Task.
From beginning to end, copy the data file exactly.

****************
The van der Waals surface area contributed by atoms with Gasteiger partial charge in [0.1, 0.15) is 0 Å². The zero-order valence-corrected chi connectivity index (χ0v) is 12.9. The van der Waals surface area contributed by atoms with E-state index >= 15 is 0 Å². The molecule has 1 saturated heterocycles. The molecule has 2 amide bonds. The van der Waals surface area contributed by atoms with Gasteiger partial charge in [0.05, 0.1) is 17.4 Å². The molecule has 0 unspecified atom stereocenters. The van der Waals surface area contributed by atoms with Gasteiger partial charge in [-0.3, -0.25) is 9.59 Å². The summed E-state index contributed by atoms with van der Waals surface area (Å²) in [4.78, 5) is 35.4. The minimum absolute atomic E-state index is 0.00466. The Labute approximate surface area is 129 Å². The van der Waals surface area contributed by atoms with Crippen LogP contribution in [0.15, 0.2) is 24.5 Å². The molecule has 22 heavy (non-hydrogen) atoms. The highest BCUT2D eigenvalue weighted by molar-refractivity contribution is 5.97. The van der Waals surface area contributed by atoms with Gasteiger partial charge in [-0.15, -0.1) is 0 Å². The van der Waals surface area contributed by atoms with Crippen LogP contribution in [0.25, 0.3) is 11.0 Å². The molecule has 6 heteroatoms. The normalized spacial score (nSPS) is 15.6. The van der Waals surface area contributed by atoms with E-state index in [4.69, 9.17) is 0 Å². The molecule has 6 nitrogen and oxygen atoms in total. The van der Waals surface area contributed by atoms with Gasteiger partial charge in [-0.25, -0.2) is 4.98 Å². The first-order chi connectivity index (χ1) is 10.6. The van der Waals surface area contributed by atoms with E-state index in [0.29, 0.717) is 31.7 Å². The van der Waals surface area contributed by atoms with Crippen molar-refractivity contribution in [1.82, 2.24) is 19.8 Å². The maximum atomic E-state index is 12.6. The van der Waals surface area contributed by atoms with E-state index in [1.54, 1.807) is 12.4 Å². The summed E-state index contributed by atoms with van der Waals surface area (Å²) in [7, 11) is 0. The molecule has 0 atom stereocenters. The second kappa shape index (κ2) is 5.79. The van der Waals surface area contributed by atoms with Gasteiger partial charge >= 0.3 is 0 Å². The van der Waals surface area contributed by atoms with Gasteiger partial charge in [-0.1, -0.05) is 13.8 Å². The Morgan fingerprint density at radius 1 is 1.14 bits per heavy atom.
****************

The van der Waals surface area contributed by atoms with Gasteiger partial charge in [0.1, 0.15) is 0 Å². The zero-order valence-corrected chi connectivity index (χ0v) is 12.9. The van der Waals surface area contributed by atoms with E-state index >= 15 is 0 Å². The molecule has 1 saturated heterocycles. The molecule has 2 amide bonds. The van der Waals surface area contributed by atoms with Gasteiger partial charge in [0.05, 0.1) is 17.4 Å². The molecule has 0 unspecified atom stereocenters. The van der Waals surface area contributed by atoms with Gasteiger partial charge in [-0.3, -0.25) is 9.59 Å². The summed E-state index contributed by atoms with van der Waals surface area (Å²) in [4.78, 5) is 35.4. The minimum absolute atomic E-state index is 0.00466. The Labute approximate surface area is 129 Å². The van der Waals surface area contributed by atoms with Crippen LogP contribution in [0.15, 0.2) is 24.5 Å². The molecule has 22 heavy (non-hydrogen) atoms. The highest BCUT2D eigenvalue weighted by molar-refractivity contribution is 5.97. The van der Waals surface area contributed by atoms with Gasteiger partial charge in [-0.15, -0.1) is 0 Å². The van der Waals surface area contributed by atoms with Crippen LogP contribution in [0.25, 0.3) is 11.0 Å². The molecule has 6 heteroatoms. The normalized spacial score (nSPS) is 15.6. The van der Waals surface area contributed by atoms with E-state index in [4.69, 9.17) is 0 Å². The molecule has 6 nitrogen and oxygen atoms in total. The van der Waals surface area contributed by atoms with Gasteiger partial charge in [-0.25, -0.2) is 4.98 Å². The first-order chi connectivity index (χ1) is 10.6. The van der Waals surface area contributed by atoms with E-state index in [0.29, 0.717) is 31.7 Å². The van der Waals surface area contributed by atoms with Crippen molar-refractivity contribution in [1.82, 2.24) is 19.8 Å². The maximum atomic E-state index is 12.6. The van der Waals surface area contributed by atoms with E-state index in [1.54, 1.807) is 12.4 Å². The summed E-state index contributed by atoms with van der Waals surface area (Å²) in [7, 11) is 0. The molecule has 0 atom stereocenters. The second kappa shape index (κ2) is 5.79. The van der Waals surface area contributed by atoms with Gasteiger partial charge >= 0.3 is 0 Å². The van der Waals surface area contributed by atoms with Gasteiger partial charge in [-0.1, -0.05) is 13.8 Å². The Morgan fingerprint density at radius 1 is 1.14 bits per heavy atom.